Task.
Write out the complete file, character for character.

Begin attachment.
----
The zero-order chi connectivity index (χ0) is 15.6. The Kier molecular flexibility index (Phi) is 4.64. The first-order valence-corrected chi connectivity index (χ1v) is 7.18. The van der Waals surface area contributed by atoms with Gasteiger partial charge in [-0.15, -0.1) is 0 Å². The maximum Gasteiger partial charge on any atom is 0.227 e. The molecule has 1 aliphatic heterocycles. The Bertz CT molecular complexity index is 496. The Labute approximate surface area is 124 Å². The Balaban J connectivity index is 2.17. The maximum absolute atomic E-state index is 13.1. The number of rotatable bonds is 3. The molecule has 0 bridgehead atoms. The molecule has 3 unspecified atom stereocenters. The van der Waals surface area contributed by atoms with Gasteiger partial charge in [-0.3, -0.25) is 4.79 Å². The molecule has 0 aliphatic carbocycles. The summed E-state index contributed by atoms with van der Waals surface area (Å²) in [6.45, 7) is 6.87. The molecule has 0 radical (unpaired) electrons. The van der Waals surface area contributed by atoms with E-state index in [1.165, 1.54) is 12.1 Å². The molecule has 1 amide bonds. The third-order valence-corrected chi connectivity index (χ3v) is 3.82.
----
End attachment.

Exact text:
The zero-order chi connectivity index (χ0) is 15.6. The Kier molecular flexibility index (Phi) is 4.64. The first-order valence-corrected chi connectivity index (χ1v) is 7.18. The van der Waals surface area contributed by atoms with Gasteiger partial charge in [-0.15, -0.1) is 0 Å². The maximum Gasteiger partial charge on any atom is 0.227 e. The molecule has 1 aliphatic heterocycles. The Bertz CT molecular complexity index is 496. The Labute approximate surface area is 124 Å². The Balaban J connectivity index is 2.17. The maximum absolute atomic E-state index is 13.1. The number of rotatable bonds is 3. The molecule has 0 bridgehead atoms. The molecule has 3 unspecified atom stereocenters. The van der Waals surface area contributed by atoms with Gasteiger partial charge in [-0.3, -0.25) is 4.79 Å². The molecule has 0 aliphatic carbocycles. The summed E-state index contributed by atoms with van der Waals surface area (Å²) in [6.45, 7) is 6.87. The molecule has 0 radical (unpaired) electrons. The van der Waals surface area contributed by atoms with E-state index in [1.165, 1.54) is 12.1 Å². The molecule has 1 amide bonds. The third-order valence-corrected chi connectivity index (χ3v) is 3.82.